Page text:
Leading with your Why

Leading with your Why

It’s Christmas time and you find yourself in the mall when a booth salesman approaches you.

“Do I have a deal for you,” he says, then proceeds to deliver his spill. Let me know which of these two pitches would convince you to buy his product.

We sell the top of the market hair brushes. They can de-tangle and remove dead strands, and they work for wet and dry hair. Want to buy one?

or

You know that feeling you get when you look at yourself in the mirror and say, “I look good”? This is the self-confidence that we strive to produce for our customers. We do so through our products that can de-tangle and remove dead strands, and they work for wet and dry hair. Our self-confidence boosting products are top of the market hair brushes. Want to buy one?

How Great Leaders Lead

In his TED Talk How Great Leaders Inspire Action, Simon Sinek presents the key to sharing one’s ideas in such a way that others not only understand but can relate to and take on as their own.

What is this secret? The Golden circle.

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In the example above the first pitch is the process of working one’s way from the outside of the golden circle inward. This is how most companies and individuals market their products and themselves. They start with the What, then move to the How. Very few companies can tell you the Why behind what they do, which leaves their audience uninspired and unconnected.

The second example shows a pitch working from the inside outward. It starts with a mission allowing you as the customer to relate to and join their cause. They then explain how this goal can become a reality and finally deliver the product as the solution. The idea is not to sell the person on the product but instead to recruit them for your team. Because as Simon states in his speech:

“People don’t buy what you do, they but why you do it.”

People want to be identified with a cause or product that aligns with their beliefs. When you share your why, it allows others to take this mission and make it their own.

A perfect example of this was the Civil Rights movement. On August 28, 1963, two thousand five hundred people showed up to hear a single man. This man did not speak on the opposition between black and white. He did not present a plan as to how politics or force could bring power for change. He simply shared his personal beliefs and dreams. This dream is what brought such a large gathering together. No one came to see King; they came because they identified with his Why. This Why is what inspired a movement and united people from all racial backgrounds.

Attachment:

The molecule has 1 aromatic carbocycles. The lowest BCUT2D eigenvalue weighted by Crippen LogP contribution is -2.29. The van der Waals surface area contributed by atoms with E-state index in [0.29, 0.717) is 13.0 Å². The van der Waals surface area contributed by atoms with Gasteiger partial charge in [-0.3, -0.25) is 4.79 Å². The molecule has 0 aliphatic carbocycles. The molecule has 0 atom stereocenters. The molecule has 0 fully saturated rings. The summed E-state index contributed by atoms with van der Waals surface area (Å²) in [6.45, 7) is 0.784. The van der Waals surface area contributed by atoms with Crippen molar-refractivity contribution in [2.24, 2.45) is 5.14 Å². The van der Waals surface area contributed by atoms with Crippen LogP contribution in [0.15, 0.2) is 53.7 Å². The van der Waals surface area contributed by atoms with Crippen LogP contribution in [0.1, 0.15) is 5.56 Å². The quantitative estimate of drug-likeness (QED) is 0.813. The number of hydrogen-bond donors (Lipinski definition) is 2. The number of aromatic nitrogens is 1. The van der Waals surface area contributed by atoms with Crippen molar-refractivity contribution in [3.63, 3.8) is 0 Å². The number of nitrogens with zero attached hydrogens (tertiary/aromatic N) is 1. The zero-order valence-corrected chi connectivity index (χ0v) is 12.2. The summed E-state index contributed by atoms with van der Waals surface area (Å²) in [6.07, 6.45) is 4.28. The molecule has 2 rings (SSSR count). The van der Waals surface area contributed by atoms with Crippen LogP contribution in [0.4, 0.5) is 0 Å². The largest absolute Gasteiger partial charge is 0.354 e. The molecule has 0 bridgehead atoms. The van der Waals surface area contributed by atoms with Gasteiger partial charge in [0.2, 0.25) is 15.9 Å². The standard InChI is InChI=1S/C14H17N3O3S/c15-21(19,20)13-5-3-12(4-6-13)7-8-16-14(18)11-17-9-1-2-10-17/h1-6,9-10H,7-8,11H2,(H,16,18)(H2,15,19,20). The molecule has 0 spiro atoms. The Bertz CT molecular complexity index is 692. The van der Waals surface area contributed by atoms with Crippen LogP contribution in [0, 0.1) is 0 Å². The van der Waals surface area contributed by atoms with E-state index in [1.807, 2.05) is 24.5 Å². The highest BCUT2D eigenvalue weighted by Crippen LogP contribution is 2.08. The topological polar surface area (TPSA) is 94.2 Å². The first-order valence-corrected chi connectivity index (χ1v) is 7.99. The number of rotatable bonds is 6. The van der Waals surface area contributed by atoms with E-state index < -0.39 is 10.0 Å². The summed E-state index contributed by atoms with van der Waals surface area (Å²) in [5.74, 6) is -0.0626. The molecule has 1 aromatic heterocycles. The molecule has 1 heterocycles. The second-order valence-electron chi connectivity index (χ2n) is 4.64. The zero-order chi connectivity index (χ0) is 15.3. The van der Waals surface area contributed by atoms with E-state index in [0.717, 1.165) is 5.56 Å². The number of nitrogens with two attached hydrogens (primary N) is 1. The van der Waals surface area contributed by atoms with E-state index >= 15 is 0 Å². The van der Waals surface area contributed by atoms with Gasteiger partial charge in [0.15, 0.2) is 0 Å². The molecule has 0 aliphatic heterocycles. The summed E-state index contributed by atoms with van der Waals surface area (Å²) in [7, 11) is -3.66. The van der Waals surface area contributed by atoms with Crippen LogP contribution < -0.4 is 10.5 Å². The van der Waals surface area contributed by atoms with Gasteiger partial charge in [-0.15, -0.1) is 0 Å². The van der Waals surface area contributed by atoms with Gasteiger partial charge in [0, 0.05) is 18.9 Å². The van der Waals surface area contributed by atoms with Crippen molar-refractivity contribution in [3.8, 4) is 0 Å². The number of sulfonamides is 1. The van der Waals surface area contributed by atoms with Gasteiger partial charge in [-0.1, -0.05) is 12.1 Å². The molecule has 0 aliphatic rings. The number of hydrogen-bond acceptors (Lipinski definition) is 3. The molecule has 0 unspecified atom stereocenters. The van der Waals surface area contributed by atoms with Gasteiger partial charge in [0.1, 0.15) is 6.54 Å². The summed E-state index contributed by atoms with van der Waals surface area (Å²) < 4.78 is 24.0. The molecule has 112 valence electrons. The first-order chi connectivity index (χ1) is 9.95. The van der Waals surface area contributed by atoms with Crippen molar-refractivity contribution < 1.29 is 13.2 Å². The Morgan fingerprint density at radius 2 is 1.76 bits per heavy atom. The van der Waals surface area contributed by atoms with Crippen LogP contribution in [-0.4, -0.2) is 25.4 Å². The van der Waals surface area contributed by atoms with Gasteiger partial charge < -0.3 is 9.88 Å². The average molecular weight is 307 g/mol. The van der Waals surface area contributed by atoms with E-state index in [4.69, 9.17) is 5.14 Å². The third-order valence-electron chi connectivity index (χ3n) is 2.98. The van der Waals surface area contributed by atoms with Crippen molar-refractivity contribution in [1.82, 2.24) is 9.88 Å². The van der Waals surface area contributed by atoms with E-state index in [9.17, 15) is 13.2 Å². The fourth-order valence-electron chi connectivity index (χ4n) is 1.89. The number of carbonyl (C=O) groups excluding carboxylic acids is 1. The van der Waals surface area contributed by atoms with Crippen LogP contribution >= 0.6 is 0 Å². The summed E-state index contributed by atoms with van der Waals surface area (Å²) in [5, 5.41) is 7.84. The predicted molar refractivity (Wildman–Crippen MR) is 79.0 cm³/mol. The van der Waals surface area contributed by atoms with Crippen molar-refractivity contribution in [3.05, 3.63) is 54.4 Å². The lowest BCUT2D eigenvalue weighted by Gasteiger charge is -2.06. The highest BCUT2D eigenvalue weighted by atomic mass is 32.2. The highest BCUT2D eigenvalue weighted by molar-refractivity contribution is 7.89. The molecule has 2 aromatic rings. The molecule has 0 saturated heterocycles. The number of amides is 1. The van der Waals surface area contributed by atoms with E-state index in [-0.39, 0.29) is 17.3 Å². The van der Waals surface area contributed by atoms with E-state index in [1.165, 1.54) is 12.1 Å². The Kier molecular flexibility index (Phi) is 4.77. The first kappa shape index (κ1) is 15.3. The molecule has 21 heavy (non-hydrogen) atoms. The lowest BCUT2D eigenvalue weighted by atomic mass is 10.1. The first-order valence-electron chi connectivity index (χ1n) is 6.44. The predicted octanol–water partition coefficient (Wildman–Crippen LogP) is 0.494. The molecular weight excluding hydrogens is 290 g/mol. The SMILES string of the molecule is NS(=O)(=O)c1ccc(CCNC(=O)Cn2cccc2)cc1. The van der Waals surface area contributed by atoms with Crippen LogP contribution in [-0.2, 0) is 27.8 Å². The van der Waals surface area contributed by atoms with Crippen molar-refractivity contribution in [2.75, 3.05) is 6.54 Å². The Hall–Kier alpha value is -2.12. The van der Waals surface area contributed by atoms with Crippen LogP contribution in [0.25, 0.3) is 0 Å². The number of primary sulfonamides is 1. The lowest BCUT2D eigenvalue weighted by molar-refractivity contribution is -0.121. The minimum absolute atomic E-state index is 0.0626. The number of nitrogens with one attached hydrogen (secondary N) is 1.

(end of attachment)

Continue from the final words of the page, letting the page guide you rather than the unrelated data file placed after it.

A more modern-day example of this would be the well-known and beloved company, Apple. This company has no secret advantage over their competitors. They have the same means of producing income, products, and advancements in technology. The only thing that sets them apart is that they have a mission. Apple is not simply a commuter company, they are an industry that defies the limits pushes the boundaries and dares to dream big. Talk to any loyal Apple owner and they will tell you that these are the exact things that they themselves strive to do through the products they buy. It’s not simply a commuter, it’s a mindset.

How about a smaller scale example. Chick-Fil-A makes outstanding chicken sandwiches but their mission is to provide the highest level of customer service in the fast-food industry. If you hear someone say “my pleasure” the first question that pops into your mind is whether they work at Chick-Fil-A. Search the web for memes, videos, and reviews on this company and you will see that their customer service is their mission. Having this Why behind their product attracts customers who appreciate this service and workers who wish to be identified with this reputation. Even when the beliefs of this company are tested and challenged by opposing ideas and opinions (Chick-Fil-A gives protestors free chicken sandwiches and drinks), the mission that they hold stands firm. This is what separates Chick-Fil-A from its competitors.

Personal Application

Martin Luther King’s Why was a dream of his children growing up in a world where the color of their skin mattered less then their character and the contents of their hearts. His How was a peaceful Civil Rights movement, and his What was freedom and equality for all.

Apple’s Why is the challenging of modern day technology that turns ideas into reality. Their How is the creation of cutting edge products that are easy to use, and their What are computers.

Chick-Fil-A’s Why is a welcoming atmosphere that values their customers and inspires their employees to serve. Their How is outstanding customer service, and their What are chicken sandwiches.

If Martin Luther King, Apple, and Chick-Fil-A can use this technique then so can you. This is not simply a tool for big shots. It’s a way of looking at all of life.

Why do you have the job you do? Why do you go to the school you do? Why do you believe as you do? Why do you think that the dreams you have are worth anyone’s time?

If you can answer these questions then you can convince others to take on your cause.

So next time you are explaining an idea to a coworker, telling a stranger what you do for a living, or sharing your beliefs with a friend, try explaining why you hold to these ideas. Before you know it, you might just be leading a movement of people who share the same mission, simply because you showed it to them.

Want to see some personal examples of this concept? Check out these three blogs on why I do what I do.

The Reason I Chose To Work With Children Every Day

The Reason I Am Passionate About Nuts, Bolts, And Hay

The Reason I Chose Not To Go To College

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